Saskatchewan is a prairie province in Canada, which has an area of . Saskatchewan is bordered on the west by Alberta, on the north by the Northwest Territories, on the east by Manitoba, and on the south by the U.S. states of Montana and North Dakota....

. (See for example those buried in the Shiloh Baptist Church cemetery in Saskatchewan.) Many of them encountered racism when they arrived in Canada, which they had regarded as the Promised Land
Promised land
The Promised Land is a term used to describe the land promised or given by God, according to the Hebrew Bible, to the Israelites, the descendants of Jacob. The promise is firstly made to Abraham and then renewed to his son Isaac, and to Isaac's son Jacob , Abraham's grandson...

. Many of Canada's railway porters
Porter (railroad)
A porter is a railway employee assigned to assist passengers aboard a passenger train or to handle their baggage; it may be used particularly to refer to employees assigned to assisting passengers in the sleeping cars....

 came from the U.S. as well, with many coming from the South
Southern United States
The Southern United States—commonly referred to as the American South, Dixie, or simply the South—constitutes a large distinctive area in the southeastern and south-central United States...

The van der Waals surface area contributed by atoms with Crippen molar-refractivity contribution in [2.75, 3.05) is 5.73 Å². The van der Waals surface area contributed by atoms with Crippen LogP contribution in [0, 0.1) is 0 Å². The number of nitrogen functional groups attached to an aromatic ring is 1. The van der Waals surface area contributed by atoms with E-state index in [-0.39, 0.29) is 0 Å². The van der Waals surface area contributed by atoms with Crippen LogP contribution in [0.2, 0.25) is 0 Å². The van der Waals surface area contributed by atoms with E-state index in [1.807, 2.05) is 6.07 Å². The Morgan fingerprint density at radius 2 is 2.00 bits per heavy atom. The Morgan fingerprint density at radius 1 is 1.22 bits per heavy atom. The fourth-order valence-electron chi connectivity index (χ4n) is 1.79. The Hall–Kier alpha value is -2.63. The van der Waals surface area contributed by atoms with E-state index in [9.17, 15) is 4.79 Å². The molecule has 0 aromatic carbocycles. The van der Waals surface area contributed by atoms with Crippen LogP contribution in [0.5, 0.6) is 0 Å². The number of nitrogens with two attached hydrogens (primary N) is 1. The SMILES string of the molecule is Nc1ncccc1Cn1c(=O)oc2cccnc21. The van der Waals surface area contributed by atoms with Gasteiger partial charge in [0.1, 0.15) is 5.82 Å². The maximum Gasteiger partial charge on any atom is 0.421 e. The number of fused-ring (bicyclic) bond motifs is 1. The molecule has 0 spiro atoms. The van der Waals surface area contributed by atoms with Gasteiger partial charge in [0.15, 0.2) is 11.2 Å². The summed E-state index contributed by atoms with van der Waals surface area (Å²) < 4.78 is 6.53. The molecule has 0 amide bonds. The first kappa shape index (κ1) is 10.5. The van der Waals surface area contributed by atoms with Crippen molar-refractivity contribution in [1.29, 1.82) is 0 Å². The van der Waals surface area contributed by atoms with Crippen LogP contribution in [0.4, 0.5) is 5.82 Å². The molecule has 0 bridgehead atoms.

, New York City
New York City
New York is the most populous city in the United States and the center of the New York Metropolitan Area, one of the most populous metropolitan areas in the world. New York exerts a significant impact upon global commerce, finance, media, art, fashion, research, technology, education, and...

 and Washington, D.C.
Washington, D.C.
Washington, D.C., formally the District of Columbia and commonly referred to as Washington, "the District", or simply D.C., is the capital of the United States. On July 16, 1790, the United States Congress approved the creation of a permanent national capital as permitted by the U.S. Constitution....

, and mainly settling in Montreal
Montreal
Montreal is a city in Canada. It is the largest city in the province of Quebec, the second-largest city in Canada and the seventh largest in North America...

, Toronto
Toronto
Toronto is the provincial capital of Ontario and the largest city in Canada. It is located in Southern Ontario on the northwestern shore of Lake Ontario. A relatively modern city, Toronto's history dates back to the late-18th century, when its land was first purchased by the British monarchy from...

, Winnipeg
Winnipeg
Winnipeg is the capital and largest city of Manitoba, Canada, and is the primary municipality of the Winnipeg Capital Region, with more than half of Manitoba's population. It is located near the longitudinal centre of North America, at the confluence of the Red and Assiniboine Rivers .The name...